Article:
A Fire, a Lathe, and a Knife

by Sean Denmark

I can’t remember why I was out so late, but at that hour the only way back to the dorms was one of Prague’s slow night trams. This was during my semester abroad. The tracks crossed the Vltava as they left behind the city center and wound up the hill past the castle before submerging into a suburban sea of panelaky, the Communist-era cement housing on which the Old City bobbed. Rows of seats lined each side of the tram’s long aisle. There were two doors, one in front and one in the rear.

Seated across from the back door, I could track the few drunks boarding and exiting, and no one had sat behind me. But when I looked in the reflection of the door across the aisle, I noticed a pale man facing forward, staring at the back of my head. His eyes caught mine in the window, and I looked away. He was too close to glance at covertly. If I turned to face him, I would be inches from those eyes, and so I waited as we swayed along. Everyone else sat towards the front, half or fully asleep. At last I worked up the nerve to look over at the window again, but he was gone. We hadn’t stopped; then he must have changed chairs.

I turned to find him, but found the back of the tram empty. Looking in the window once more, it was my reflection. The hinged door sat at a slight angle, and its glass had been displaying my image while seeming to show the seat behind.

Upon my return from studying abroad, I told this story to a friend. We were in the dorms playing cards. It must have been late on the weekend; everything was quiet. My roommate was gone. The guy couldn’t stand me. He hated when I sat in his chair, but I had forgotten his pet peeve and let my friend use the seat. My roommate would confront me a few days later to tell me he knew I’d sat there again.

The room was dimly lit, the windows cracked open. Infrequently a wind rustled the cards. After I finished my tale, my friend reciprocated with one of his own. He worked late shifts as a student aide at our university’s fine arts library, checking out CDs and monographs in the main lobby and shelving books in the hushed, cramped stacks of the floors above. The circulation desk looked out on a large open area covered on the top and sides with glass and brick. This expanse housed the magazines, a study area, and the audiovisual equipment, a nest of cords. In the daytime, it was an airy space that revealed the trees and grass of campus outside. After dark, the windows cast back the lobby’s light, and the room felt confined and still. During his breaks, my friend would sometimes go to a bathroom on an upper floor, find a book of nude photos, and jerk off in a stall.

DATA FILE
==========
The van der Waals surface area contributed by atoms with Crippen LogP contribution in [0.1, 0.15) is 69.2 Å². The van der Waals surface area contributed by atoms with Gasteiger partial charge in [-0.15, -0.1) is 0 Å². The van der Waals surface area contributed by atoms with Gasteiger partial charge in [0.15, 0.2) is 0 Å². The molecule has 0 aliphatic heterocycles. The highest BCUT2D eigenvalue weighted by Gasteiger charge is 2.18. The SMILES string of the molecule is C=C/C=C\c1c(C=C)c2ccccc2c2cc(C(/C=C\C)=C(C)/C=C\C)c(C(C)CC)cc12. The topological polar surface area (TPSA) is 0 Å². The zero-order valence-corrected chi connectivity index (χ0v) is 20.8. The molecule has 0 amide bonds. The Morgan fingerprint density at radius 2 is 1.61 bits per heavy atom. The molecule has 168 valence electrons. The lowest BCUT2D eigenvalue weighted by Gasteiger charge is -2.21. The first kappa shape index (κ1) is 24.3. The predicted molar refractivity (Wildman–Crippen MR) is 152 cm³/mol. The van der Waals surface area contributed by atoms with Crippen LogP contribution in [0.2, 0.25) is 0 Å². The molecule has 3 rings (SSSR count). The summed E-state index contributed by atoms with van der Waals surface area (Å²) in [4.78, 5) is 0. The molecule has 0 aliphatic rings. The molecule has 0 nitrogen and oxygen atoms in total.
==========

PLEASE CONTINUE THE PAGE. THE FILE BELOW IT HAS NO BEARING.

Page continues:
Near the turnstiles of the main entrance stretched the main desk, which wrapped around and enclosed a few offices for the librarians. Behind the desk were also thousands of CDs; student aides would find a CD by the number the patron gave them. Near the desk was the elevator to the three dusty floors of books crouched atop the lobby like an enormous paperweight. The aides worked with their backs to the elevator, which had some error in its program. Sometimes its doors would open and no one would enter or exit. On slow days, before it opened you might already know no one could be in there.

One quiet night, my friend was startled by the ding of the elevator bell. He hadn’t seen anyone go up to the stacks all evening. As he turned in his seat at the desk, the doors slid away. Out walked this cadaver, all muscle and skeleton. Its skin had been removed, like in an anatomical drawing. It walked up to the side of the desk closest to the elevator and stood before my friend. As it spoke, you could see muscles glide over cheekbones; the tongue inside was normal. “I couldn’t find the book I was looking for,” it said. “Can I come behind the desk?”

“No,” said my friend, “you can’t.”

It looked him in the eyes. “Beware the third visitor.” Then it ran from the desk, jumped over the turnstile, and sprinted into the dark. Its backpack was blue.